Turkmen is a Turkic language that is spoken in Turkmenistan. Approximately 4 million people speak this language in Turkmenistan. An additional 1.4 million speakers can be found in the northwestern part of Iran and 700,000 speakers in the northwestern part of Afghanistan. Speakers can also be found in other countries such as Afghanistan, Iraq, Iran, Kyrgyzstan, Russia, Pakistan, Turkey, Germany, Tajikistan, Uzbekistan and Kazakhstan. Turkmen is closely related to Azerbaijani and Turkish and they are partly mutually intelligible.
A written form of the language first appeared during the 10th century. The Arabic script was used to write the language. Between 1928 and 1940, the Latin alphabet was used. After 1940 the Cyrillic alphabet was used. The Latin alphabet that is based on the Turkish language has been adopted since 1991, when Turkmenistan attained independence. However, the Cyrillic alphabet is still in wide use. The transition from Cyrillic to the Latin alphabet was rather slow. This was because old politicians who were in opposition of the new authoritarian rule wanted to show their defiance to the new political dispensation, so they continued to use the Cyrillic alphabet in newspapers and other publications, including online media such as websites. In any case, the Latin alphabet had some unusual letters in its alphabet. This included the symbol of the dollar, yen, pound and cents. Nevertheless, this was worked on and these symbols replaced with more orthodox letters. Turkmen words do not sound exactly the way they are written, just like English words do not correspond to the way they are written.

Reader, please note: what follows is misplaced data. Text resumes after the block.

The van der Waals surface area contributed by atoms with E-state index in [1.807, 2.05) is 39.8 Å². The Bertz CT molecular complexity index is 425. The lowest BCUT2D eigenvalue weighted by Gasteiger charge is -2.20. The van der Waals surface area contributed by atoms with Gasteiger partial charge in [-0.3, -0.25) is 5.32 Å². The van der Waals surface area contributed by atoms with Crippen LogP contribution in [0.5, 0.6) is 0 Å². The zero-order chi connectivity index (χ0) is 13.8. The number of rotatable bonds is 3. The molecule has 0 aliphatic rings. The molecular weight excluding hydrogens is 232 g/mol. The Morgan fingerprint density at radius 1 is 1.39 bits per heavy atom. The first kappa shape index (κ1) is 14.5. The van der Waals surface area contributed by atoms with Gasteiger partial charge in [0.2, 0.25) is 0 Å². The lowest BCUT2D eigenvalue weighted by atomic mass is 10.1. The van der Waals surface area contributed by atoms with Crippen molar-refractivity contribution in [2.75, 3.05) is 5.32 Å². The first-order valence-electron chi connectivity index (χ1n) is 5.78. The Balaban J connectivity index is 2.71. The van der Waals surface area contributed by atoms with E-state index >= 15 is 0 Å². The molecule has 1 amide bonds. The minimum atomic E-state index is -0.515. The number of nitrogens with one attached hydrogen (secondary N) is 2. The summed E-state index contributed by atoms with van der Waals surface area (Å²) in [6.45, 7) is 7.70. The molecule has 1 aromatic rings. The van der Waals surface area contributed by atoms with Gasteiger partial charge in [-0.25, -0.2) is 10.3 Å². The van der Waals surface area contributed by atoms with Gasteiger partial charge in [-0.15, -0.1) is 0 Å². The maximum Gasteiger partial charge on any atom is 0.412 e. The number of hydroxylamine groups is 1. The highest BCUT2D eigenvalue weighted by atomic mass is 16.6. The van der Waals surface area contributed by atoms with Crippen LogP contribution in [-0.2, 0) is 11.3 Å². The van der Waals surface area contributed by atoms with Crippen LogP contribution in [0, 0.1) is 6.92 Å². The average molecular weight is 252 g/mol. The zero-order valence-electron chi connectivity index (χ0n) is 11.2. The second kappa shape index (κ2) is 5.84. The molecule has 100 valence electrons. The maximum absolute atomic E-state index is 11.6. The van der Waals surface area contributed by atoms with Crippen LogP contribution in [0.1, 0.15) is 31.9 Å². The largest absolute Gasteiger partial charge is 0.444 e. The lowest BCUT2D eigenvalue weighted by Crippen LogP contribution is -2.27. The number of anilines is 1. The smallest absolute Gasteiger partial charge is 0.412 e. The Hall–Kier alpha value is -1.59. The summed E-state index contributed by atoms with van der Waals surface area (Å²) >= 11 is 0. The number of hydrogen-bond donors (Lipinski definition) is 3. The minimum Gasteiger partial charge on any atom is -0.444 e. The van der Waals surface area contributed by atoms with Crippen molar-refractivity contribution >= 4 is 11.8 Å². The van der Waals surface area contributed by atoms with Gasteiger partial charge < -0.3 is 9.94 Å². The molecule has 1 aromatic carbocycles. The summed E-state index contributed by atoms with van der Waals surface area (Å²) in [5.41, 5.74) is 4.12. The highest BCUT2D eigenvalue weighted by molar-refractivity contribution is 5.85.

Turkmen has several dialects. The dialects are divided into 2 major groups. This includes the the major dialects and the peripheral dialects. The major dialects include Arsari, Salir, Teke, Goklen, Yomut and Chowdur. Most linguists are of the opinion that the Yomut and Teke dialects are what form the main basis of the standardized Turkmen language. Dialectical differences are phonetic as well as phonological. Turkmen has borrowed loan words from different languages over time. This includes Russian, Farsi and Arabic languages. Turkmen has a set of 9 long and short vowels and 23 consonants.